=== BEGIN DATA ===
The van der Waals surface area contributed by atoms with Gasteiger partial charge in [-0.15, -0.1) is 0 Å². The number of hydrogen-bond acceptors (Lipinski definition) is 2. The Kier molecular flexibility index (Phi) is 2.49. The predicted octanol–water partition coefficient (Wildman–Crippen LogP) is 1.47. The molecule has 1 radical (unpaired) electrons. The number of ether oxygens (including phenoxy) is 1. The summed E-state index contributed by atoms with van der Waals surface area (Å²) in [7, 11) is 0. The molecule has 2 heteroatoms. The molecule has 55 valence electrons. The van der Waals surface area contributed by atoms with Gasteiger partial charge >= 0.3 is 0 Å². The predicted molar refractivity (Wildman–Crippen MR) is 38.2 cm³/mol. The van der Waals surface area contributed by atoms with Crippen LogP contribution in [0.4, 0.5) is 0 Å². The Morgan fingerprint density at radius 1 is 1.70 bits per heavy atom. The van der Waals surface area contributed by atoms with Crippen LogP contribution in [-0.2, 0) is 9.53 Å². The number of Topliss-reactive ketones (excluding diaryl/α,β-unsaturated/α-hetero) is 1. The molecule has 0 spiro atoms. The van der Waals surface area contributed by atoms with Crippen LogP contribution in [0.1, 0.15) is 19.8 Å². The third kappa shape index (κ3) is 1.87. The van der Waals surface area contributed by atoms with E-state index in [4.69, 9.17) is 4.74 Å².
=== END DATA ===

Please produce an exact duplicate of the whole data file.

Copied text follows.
The van der Waals surface area contributed by atoms with Gasteiger partial charge in [-0.15, -0.1) is 0 Å². The number of hydrogen-bond acceptors (Lipinski definition) is 2. The Kier molecular flexibility index (Phi) is 2.49. The predicted octanol–water partition coefficient (Wildman–Crippen LogP) is 1.47. The molecule has 1 radical (unpaired) electrons. The number of ether oxygens (including phenoxy) is 1. The summed E-state index contributed by atoms with van der Waals surface area (Å²) in [7, 11) is 0. The molecule has 2 heteroatoms. The molecule has 55 valence electrons. The van der Waals surface area contributed by atoms with Gasteiger partial charge >= 0.3 is 0 Å². The predicted molar refractivity (Wildman–Crippen MR) is 38.2 cm³/mol. The van der Waals surface area contributed by atoms with Crippen LogP contribution in [0.4, 0.5) is 0 Å². The Morgan fingerprint density at radius 1 is 1.70 bits per heavy atom. The van der Waals surface area contributed by atoms with Crippen LogP contribution in [-0.2, 0) is 9.53 Å². The number of Topliss-reactive ketones (excluding diaryl/α,β-unsaturated/α-hetero) is 1. The molecule has 0 spiro atoms. The van der Waals surface area contributed by atoms with Crippen LogP contribution in [0.1, 0.15) is 19.8 Å². The third kappa shape index (κ3) is 1.87. The van der Waals surface area contributed by atoms with E-state index in [4.69, 9.17) is 4.74 Å².